How to Light

Design Clinic: Three ways to light a library

A library with three different lighting designs
In a library it’s important to minimise the viewing intensity of the luminaires where they might be reflected in the screens. There are recommended limits in BS EN 12464 and the Code for Lighting.

EOS logoLIBRARIES HAVE changed. Many have been rebranded as ‘resource centres’ and whilst this may upset the fogeys (of any age) it does reflect the change inside. If you are designing the lighting for a library, you need to consider what people will actually be doing other than just looking for a book. 

One major difference is that libraries now have a lot of computer screens. These are almost certainly positive polarity with black lettering on a white background.

Gone is the older negative polarity software, or even micro-fiche, where white lettering is seen against a black background. In either case, you need to minimise the viewing intensity (strictly speaking, the luminance cd/m2) of the luminaires where they might be reflected in the screens.  There are recommended limits in BS EN 12464 and the Code for Lighting. 

It may seem obvious, but people do a lot of reading in libraries, maybe much more than they do at work.

If ever there was a ‘paper based task’, then this is it. Related to this is that older people require higher levels of illumination than younger ones. Depending on who uses the library, you will be designing to 300 or 500 lux. 

Of course, libraries still have plenty of bookshelves and you need to light their vertical faces. The recommendation in the Lighting Handbook is 200 lux on the shelving near ground level although this may be difficult to achieve with narrow aisles.

Interestingly, I was talking to a lighting engineer who works for a major supermarket and the issues involved in lighting the shopping aisles are almost exactly the same as library shelving.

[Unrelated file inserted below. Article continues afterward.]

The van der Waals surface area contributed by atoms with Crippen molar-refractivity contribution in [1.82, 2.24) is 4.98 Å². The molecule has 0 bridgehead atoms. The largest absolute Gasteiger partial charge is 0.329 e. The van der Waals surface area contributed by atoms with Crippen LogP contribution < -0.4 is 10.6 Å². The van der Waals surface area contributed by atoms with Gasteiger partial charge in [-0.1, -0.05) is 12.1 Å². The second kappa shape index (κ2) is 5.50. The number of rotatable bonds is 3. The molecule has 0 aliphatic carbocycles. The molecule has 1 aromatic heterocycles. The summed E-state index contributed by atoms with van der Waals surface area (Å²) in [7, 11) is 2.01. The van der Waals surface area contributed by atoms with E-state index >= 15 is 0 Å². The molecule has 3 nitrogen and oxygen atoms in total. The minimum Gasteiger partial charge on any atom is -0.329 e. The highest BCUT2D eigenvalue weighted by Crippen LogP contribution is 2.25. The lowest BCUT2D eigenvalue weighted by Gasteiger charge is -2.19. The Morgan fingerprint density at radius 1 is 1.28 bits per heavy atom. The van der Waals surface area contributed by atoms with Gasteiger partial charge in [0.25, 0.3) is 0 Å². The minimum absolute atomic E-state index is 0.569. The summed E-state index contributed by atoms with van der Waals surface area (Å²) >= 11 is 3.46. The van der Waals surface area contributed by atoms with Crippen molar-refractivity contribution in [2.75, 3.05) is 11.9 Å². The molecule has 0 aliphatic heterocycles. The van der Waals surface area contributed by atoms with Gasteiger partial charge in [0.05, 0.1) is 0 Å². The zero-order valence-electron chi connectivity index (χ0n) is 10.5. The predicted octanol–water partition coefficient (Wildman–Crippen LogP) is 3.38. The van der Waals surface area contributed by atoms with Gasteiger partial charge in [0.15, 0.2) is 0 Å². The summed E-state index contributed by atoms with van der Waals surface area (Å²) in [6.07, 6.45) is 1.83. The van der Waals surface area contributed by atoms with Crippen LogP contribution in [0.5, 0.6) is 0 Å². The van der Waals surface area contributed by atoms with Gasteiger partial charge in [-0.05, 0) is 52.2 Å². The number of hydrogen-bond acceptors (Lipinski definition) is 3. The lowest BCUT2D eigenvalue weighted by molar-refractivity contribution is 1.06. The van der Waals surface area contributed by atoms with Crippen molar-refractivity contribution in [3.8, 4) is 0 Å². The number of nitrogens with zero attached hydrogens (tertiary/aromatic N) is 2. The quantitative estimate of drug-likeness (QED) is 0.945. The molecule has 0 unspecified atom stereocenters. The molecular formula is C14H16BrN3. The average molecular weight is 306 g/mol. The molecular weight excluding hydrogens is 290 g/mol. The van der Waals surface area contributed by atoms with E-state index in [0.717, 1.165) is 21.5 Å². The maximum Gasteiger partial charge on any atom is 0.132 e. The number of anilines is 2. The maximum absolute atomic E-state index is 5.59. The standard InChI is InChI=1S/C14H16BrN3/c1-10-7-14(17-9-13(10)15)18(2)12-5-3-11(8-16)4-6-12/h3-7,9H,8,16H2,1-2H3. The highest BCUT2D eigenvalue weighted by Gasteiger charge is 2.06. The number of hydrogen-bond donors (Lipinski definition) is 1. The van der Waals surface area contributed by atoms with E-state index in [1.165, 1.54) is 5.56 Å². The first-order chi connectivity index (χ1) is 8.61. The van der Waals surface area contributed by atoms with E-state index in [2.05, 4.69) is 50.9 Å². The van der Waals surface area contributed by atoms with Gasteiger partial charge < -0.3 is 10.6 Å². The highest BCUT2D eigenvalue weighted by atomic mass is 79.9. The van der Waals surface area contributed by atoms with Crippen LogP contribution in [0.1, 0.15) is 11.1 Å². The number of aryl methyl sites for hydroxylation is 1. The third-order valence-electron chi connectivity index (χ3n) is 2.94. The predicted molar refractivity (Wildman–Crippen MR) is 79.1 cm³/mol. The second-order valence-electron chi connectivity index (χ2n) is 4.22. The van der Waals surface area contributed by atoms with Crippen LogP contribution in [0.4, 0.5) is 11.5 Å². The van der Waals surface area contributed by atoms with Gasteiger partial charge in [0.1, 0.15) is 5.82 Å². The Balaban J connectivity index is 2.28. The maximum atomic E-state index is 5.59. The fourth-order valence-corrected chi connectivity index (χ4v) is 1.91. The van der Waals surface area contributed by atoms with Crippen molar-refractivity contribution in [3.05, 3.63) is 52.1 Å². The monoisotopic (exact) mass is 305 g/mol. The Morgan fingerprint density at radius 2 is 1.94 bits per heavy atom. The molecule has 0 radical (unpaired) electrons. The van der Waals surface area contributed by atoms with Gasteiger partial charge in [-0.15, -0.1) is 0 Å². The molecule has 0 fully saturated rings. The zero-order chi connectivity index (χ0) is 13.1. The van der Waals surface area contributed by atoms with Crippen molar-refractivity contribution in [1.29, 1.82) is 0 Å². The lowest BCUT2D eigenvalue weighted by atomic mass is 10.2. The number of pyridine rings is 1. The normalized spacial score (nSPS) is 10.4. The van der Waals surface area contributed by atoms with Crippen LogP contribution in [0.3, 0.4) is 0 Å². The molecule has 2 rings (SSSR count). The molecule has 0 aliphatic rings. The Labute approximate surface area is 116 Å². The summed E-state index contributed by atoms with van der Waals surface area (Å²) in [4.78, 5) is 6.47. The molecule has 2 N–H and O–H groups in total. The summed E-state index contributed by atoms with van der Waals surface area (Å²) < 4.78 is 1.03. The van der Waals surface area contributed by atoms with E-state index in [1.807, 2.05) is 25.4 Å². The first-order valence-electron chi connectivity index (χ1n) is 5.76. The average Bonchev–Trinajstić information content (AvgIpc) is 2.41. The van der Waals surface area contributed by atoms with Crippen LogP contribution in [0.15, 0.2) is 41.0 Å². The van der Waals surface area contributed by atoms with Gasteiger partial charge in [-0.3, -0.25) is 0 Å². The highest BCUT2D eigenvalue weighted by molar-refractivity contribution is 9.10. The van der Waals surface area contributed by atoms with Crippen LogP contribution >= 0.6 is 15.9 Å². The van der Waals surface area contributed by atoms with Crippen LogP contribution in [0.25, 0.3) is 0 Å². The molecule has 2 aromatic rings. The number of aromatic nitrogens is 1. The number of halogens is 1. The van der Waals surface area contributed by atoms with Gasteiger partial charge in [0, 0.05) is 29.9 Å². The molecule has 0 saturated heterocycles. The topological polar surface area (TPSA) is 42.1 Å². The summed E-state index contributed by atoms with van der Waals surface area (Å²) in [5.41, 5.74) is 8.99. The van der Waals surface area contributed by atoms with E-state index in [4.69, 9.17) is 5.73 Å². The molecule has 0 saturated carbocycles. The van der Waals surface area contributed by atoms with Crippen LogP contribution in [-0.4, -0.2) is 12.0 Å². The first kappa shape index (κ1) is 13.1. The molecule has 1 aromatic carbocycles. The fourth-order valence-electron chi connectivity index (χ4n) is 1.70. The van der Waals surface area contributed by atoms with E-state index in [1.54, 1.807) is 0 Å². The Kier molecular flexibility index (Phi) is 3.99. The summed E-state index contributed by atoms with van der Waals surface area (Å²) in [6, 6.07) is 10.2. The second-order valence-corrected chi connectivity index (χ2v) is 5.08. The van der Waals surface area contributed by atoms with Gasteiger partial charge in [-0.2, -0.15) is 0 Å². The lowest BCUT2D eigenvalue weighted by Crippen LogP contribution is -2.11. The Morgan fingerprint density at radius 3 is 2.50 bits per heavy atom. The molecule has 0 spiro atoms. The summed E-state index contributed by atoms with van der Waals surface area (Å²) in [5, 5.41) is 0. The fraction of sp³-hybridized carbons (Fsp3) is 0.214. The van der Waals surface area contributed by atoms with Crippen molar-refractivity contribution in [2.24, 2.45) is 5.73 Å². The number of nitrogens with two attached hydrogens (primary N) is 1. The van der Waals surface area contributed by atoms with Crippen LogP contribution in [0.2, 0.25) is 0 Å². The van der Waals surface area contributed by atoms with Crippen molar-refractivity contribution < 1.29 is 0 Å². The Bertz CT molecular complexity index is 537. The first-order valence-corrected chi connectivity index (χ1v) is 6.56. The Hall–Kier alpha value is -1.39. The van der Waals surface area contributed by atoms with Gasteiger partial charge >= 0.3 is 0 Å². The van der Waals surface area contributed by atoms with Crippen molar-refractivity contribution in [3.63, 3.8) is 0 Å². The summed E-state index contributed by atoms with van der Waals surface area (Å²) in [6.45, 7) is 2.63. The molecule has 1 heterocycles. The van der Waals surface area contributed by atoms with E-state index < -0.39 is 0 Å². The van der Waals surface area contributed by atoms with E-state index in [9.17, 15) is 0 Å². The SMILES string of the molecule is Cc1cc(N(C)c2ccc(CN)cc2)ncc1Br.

One solution is to fit luminaires to the tops of the displays. Another is to run rows of luminaires parallel to the aisles. This requires quite a specific geometry to the reflectors and mounting height to avoid wasting light.

Another is the ‘cross-aisle’ solution which is much more forgiving in terms of layout and geometry.  The disadvantage is that you lose some light on the tops of the shelving. 

The main point to remember is that libraries are much more multi-function spaces than they used to be. Think about what people actually do there and design the lighting accordingly. 

Our library has a 3.4m ceiling height and the area you can see in the rendering is about 15m wide by 14m to the back wall.

Option A: Comfort 810

This scheme is simplicity itself – it uses just one type of recessed ceiling mounted luminaire. The Comfort has a pmma lens over each individual LED and these are located in 25 cells, 5 x 5. Despite the panel being only 42mm deep, the drivers are integral and can be connected to the mains without the use of tools. The main body of the Comfort is white, self-extinguishing polycarbonate and has a steel gear box enclosure.